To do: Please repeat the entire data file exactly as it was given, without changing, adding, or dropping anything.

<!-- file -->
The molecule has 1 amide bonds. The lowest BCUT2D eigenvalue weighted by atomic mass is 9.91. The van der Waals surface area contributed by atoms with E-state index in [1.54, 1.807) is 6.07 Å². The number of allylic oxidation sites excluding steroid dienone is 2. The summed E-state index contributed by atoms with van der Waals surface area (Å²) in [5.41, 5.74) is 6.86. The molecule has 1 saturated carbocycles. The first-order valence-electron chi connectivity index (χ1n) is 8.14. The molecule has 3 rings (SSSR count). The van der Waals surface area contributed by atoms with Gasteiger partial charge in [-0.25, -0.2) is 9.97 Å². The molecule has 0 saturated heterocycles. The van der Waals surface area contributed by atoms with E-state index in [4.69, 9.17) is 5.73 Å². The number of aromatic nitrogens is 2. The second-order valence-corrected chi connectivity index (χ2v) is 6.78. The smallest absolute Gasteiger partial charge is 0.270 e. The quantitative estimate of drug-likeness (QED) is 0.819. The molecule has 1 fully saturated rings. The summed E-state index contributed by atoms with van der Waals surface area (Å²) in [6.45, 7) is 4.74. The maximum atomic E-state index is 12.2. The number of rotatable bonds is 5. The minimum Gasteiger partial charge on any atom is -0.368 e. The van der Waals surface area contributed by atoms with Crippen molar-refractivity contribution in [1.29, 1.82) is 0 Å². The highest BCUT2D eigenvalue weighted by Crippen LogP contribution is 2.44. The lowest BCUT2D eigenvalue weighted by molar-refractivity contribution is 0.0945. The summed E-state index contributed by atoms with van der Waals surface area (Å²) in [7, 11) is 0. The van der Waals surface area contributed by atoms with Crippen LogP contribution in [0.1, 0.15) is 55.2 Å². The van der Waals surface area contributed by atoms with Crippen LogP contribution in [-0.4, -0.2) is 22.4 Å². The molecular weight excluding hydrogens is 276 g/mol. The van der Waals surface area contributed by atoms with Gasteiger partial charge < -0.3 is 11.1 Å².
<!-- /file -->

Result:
The molecule has 1 amide bonds. The lowest BCUT2D eigenvalue weighted by atomic mass is 9.91. The van der Waals surface area contributed by atoms with E-state index in [1.54, 1.807) is 6.07 Å². The number of allylic oxidation sites excluding steroid dienone is 2. The summed E-state index contributed by atoms with van der Waals surface area (Å²) in [5.41, 5.74) is 6.86. The molecule has 1 saturated carbocycles. The first-order valence-electron chi connectivity index (χ1n) is 8.14. The molecule has 3 rings (SSSR count). The van der Waals surface area contributed by atoms with Gasteiger partial charge in [-0.25, -0.2) is 9.97 Å². The molecule has 0 saturated heterocycles. The van der Waals surface area contributed by atoms with E-state index in [4.69, 9.17) is 5.73 Å². The number of aromatic nitrogens is 2. The second-order valence-corrected chi connectivity index (χ2v) is 6.78. The smallest absolute Gasteiger partial charge is 0.270 e. The quantitative estimate of drug-likeness (QED) is 0.819. The molecule has 1 fully saturated rings. The summed E-state index contributed by atoms with van der Waals surface area (Å²) in [6.45, 7) is 4.74. The maximum atomic E-state index is 12.2. The number of rotatable bonds is 5. The minimum Gasteiger partial charge on any atom is -0.368 e. The van der Waals surface area contributed by atoms with Crippen molar-refractivity contribution in [1.29, 1.82) is 0 Å². The highest BCUT2D eigenvalue weighted by Crippen LogP contribution is 2.44. The lowest BCUT2D eigenvalue weighted by molar-refractivity contribution is 0.0945. The summed E-state index contributed by atoms with van der Waals surface area (Å²) in [7, 11) is 0. The van der Waals surface area contributed by atoms with Crippen LogP contribution in [0.1, 0.15) is 55.2 Å². The van der Waals surface area contributed by atoms with Crippen LogP contribution in [-0.4, -0.2) is 22.4 Å². The molecular weight excluding hydrogens is 276 g/mol. The van der Waals surface area contributed by atoms with Gasteiger partial charge < -0.3 is 11.1 Å².